Categorized | Living

Use your credit cards wisely

Posted on 25 September 2009 by .

The life of a common man has changed completely with the advent of plastic money, especially the youth section of the society. They flaunt their cards and use it injudiciously without even knowing the repercussions.



For many people, managing a credit card is harder than getting one. Currently, threatened by the global financial crisis banks are changing credit limits, doing away with interest free periods and charging higher interest rates on the credit borrowed.

Here are certain tips that must be kept in mind:

1. Understand that any time you use a credit card, you are borrowing money.

If you don’t pay off your balance each month, interest will be added to the total amount you owe.

2. Think before getting your first credit card.

Think very carefully before you decide to get your first credit card. Do you really need a credit card or would another option work just as well? Some other options to think about:

  • Getting a debit card, which is connected to your checking or savings account rather than borrowing money for each transaction.
  • Consider sharing a card with your parents and asking them to help you stay on track.
  • Wait and see. Just put off the decision for six months or a year and see how well you might Canadian-dollars_qdo without a credit card.

3. Choose wisely

 When selecting a credit card, you should shop around for the best deal. Compare different cards based on your own situation. Look for the following:

  • A low annual percentage rate (APR). The lower the rate, the less interest you have to pay. Watch out for low introductory rates that are raised after a year or less.
  • The interest calculation method. This affects how much interest you pay, even when the APR is identical.
  • Low or no annual fees. If the issuer charges an annual fee, ask them to waive it.
  • All other charges (i.e., late payment fees, transaction fees, over the limit fees, etc). These can really add to the total cost of your charges.
  • A grace period. Some credit cards charge interest from the day that the charges appear on your account. Other cards offer a grace period for you to pay off your balance before interest charges begin to accrue.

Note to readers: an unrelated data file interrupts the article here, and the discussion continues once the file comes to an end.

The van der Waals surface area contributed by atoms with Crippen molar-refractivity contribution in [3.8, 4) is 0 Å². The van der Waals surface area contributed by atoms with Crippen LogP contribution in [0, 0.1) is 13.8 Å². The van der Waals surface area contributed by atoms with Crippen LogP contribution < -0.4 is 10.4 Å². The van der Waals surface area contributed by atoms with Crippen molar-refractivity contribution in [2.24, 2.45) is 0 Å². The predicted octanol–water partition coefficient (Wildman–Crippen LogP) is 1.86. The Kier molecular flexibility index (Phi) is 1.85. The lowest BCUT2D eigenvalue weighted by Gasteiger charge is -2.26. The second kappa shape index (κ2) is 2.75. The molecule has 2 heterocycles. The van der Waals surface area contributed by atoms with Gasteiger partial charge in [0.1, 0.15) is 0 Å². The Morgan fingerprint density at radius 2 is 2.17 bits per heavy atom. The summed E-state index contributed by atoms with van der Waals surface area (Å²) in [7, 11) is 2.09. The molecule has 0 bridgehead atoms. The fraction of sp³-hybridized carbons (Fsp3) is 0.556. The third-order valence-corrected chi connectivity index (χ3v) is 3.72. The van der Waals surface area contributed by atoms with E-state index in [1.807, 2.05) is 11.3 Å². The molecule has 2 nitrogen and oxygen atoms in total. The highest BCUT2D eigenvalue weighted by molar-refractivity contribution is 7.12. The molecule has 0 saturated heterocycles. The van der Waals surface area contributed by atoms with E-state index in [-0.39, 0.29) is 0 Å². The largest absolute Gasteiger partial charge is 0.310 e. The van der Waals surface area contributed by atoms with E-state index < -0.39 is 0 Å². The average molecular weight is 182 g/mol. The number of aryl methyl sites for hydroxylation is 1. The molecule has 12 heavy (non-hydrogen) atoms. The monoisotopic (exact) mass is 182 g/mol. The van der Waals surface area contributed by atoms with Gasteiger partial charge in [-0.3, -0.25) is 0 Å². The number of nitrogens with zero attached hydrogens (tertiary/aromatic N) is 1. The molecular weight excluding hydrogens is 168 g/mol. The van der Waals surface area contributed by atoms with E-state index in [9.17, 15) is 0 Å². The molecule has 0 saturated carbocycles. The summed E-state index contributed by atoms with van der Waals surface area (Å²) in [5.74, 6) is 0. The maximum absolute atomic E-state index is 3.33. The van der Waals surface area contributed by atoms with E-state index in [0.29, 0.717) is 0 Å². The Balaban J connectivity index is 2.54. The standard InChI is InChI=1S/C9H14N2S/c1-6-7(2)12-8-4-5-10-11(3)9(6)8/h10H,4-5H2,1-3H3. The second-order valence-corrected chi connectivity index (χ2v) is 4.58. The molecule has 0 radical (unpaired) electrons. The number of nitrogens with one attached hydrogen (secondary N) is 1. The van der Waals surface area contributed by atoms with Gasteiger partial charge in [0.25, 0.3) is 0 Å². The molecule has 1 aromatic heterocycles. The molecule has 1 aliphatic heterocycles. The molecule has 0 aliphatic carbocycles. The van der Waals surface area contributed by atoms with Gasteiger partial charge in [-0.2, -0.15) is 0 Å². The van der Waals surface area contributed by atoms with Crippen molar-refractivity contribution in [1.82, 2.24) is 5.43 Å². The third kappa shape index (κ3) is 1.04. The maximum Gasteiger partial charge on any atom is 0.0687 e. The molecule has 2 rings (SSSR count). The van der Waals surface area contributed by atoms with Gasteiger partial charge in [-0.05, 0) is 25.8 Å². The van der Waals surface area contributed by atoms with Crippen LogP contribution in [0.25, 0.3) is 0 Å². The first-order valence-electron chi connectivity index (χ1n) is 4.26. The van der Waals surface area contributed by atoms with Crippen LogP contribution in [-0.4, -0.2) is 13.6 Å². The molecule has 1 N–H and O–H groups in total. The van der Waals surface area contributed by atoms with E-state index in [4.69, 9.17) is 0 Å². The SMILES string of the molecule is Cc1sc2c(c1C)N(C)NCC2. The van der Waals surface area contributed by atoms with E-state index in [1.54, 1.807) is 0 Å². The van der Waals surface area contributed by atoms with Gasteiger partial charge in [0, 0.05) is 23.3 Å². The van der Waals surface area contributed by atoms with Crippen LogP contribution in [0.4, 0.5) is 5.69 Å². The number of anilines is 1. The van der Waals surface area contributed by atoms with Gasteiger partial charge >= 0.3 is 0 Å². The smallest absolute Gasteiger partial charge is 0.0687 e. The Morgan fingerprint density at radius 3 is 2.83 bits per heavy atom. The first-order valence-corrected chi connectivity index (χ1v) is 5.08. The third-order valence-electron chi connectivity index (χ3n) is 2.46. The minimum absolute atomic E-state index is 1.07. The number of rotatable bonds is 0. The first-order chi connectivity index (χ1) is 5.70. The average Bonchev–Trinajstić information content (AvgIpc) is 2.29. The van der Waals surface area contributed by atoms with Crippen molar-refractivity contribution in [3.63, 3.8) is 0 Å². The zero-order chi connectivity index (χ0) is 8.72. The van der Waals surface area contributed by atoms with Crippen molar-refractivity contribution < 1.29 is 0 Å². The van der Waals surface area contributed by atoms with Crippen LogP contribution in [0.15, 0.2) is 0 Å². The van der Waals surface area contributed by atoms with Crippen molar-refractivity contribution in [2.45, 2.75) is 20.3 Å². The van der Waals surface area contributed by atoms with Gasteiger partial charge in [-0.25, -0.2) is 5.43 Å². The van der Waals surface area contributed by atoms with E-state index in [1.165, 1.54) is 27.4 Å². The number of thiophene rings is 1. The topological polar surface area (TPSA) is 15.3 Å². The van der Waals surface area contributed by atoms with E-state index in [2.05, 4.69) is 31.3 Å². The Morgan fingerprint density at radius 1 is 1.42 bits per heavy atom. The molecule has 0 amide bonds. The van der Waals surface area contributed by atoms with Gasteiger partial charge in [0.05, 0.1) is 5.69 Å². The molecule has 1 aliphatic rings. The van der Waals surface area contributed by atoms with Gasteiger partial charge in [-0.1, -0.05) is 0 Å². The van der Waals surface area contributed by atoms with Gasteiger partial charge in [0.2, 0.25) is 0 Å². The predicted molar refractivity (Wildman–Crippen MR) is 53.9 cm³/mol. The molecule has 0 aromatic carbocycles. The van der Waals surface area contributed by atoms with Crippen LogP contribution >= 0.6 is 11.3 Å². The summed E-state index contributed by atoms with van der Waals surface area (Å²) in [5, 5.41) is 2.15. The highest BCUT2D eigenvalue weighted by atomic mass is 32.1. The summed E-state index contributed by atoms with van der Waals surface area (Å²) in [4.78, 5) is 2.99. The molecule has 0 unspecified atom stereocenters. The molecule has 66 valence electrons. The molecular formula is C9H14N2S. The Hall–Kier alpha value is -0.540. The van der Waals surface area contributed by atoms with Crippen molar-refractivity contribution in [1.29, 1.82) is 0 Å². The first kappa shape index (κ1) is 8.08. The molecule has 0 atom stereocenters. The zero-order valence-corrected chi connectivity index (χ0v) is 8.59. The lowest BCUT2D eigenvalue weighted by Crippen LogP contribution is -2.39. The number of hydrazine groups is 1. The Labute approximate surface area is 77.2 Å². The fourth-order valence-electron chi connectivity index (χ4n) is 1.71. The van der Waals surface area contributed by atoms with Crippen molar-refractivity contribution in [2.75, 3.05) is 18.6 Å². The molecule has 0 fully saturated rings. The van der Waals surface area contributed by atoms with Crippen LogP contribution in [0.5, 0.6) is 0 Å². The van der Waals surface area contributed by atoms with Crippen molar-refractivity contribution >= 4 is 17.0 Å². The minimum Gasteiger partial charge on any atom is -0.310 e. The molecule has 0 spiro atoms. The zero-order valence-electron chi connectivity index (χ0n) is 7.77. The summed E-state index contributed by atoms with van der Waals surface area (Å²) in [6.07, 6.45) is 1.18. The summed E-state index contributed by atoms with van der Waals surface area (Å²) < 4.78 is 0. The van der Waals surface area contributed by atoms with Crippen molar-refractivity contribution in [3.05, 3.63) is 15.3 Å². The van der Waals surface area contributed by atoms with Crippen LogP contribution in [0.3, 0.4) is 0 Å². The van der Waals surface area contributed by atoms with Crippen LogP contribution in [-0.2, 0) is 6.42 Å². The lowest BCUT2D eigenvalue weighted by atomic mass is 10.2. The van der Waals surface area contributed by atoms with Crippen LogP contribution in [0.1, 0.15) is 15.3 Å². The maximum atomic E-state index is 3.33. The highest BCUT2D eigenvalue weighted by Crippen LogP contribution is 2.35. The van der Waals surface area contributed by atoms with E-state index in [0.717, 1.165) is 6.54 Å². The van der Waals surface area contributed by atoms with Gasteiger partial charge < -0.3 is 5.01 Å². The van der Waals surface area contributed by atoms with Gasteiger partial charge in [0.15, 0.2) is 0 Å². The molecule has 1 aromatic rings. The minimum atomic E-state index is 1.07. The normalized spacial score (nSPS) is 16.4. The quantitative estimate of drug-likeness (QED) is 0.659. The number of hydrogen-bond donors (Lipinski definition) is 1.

• The credit limit. Keep your credit limit low (think about $500 or less), to make sure you don’t get in over your head.
  • Wide acceptance. A major credit card is convenient, and easier to manage.
  • Services and features, such as cash rebates, frequent flyer miles, extended warrantees, etc. Think carefully about the true cost of these programs when you consider interest and other charges.

4. Profit from your credit card

Credit cards can be useful when you make a profit out of it! Now, how is that possible? Well, it all depends on the kind of card you purchase, its best to opt for a lifetime free credit card that does not have an annual fee attached.

  • Also get a card that matches your lifestyle. If you shop a lot, see that your card offers a lot of discounts and cash back rewards for the all the shopping you do with a card.
  • If your job allows you to make frequent trips, get a card that gives you several travel friendly schemes on eating out, hotel stays and airline ticket discounts.

5. Minimum Payment Due

The date for the minimum payment due allows you to pay up a small amount upfront and this is usually in place to protect your credit score.

However, as a practice ensure that you pay the total amount due before the minimum payment due date to maintain an impeccable credit score else you will be levied interest on the balance amount pending if you continue to pay the actual amount due in full only after this due date.

If you fail to pay even the minimum amount due you will incur a late payment fee as well. 

6. Limit the number of cards you get.

It will be easier to keep track of your spending.

7. Track your spending.

  • Waiting until your statement arrives once a month to think about your balance can get you into trouble quickly.
  • Check your account online frequently.
  • Save receipts.
  • Maintain a ledger.
  • Consider signing up for balance notices and billing statement notifications from your credit card provider.

8. For each of your cards, keep a record of the following in case your card is lost or stolen.

Keep a photocopy of the front and back of your card in a safe place at home.

  • Account number
  • Issuer’s name
  • Phone number

The bottom line: Don’t spend more than you can afford to pay on a monthly basis. Wise use of your credit cards will help you establish a solid credit rating and avoid financial problems.

Priyunk_agarwal   Author: Priyunk Agarwal

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